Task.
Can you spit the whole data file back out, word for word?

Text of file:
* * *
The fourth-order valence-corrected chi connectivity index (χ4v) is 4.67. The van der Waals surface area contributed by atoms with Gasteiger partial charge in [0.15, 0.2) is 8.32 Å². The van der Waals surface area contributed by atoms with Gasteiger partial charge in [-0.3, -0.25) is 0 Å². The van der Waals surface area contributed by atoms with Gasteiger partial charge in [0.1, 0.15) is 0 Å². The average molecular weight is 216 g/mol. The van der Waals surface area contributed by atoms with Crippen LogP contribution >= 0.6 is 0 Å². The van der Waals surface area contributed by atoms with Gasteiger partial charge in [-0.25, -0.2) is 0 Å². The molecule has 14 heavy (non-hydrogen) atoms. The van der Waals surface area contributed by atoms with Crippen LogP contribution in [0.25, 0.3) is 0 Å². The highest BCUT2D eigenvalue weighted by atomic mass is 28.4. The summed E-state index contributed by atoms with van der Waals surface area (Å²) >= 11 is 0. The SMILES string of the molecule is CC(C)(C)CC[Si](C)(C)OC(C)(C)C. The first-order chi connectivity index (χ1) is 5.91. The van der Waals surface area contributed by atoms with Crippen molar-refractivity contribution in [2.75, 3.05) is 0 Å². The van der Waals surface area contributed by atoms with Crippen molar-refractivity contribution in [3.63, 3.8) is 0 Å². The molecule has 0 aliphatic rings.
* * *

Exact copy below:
The fourth-order valence-corrected chi connectivity index (χ4v) is 4.67. The van der Waals surface area contributed by atoms with Gasteiger partial charge in [0.15, 0.2) is 8.32 Å². The van der Waals surface area contributed by atoms with Gasteiger partial charge in [-0.3, -0.25) is 0 Å². The van der Waals surface area contributed by atoms with Gasteiger partial charge in [0.1, 0.15) is 0 Å². The average molecular weight is 216 g/mol. The van der Waals surface area contributed by atoms with Crippen LogP contribution >= 0.6 is 0 Å². The van der Waals surface area contributed by atoms with Gasteiger partial charge in [-0.25, -0.2) is 0 Å². The molecule has 14 heavy (non-hydrogen) atoms. The van der Waals surface area contributed by atoms with Crippen LogP contribution in [0.25, 0.3) is 0 Å². The highest BCUT2D eigenvalue weighted by atomic mass is 28.4. The summed E-state index contributed by atoms with van der Waals surface area (Å²) >= 11 is 0. The SMILES string of the molecule is CC(C)(C)CC[Si](C)(C)OC(C)(C)C. The first-order chi connectivity index (χ1) is 5.91. The van der Waals surface area contributed by atoms with Crippen molar-refractivity contribution in [2.75, 3.05) is 0 Å². The van der Waals surface area contributed by atoms with Crippen molar-refractivity contribution in [3.63, 3.8) is 0 Å². The molecule has 0 aliphatic rings.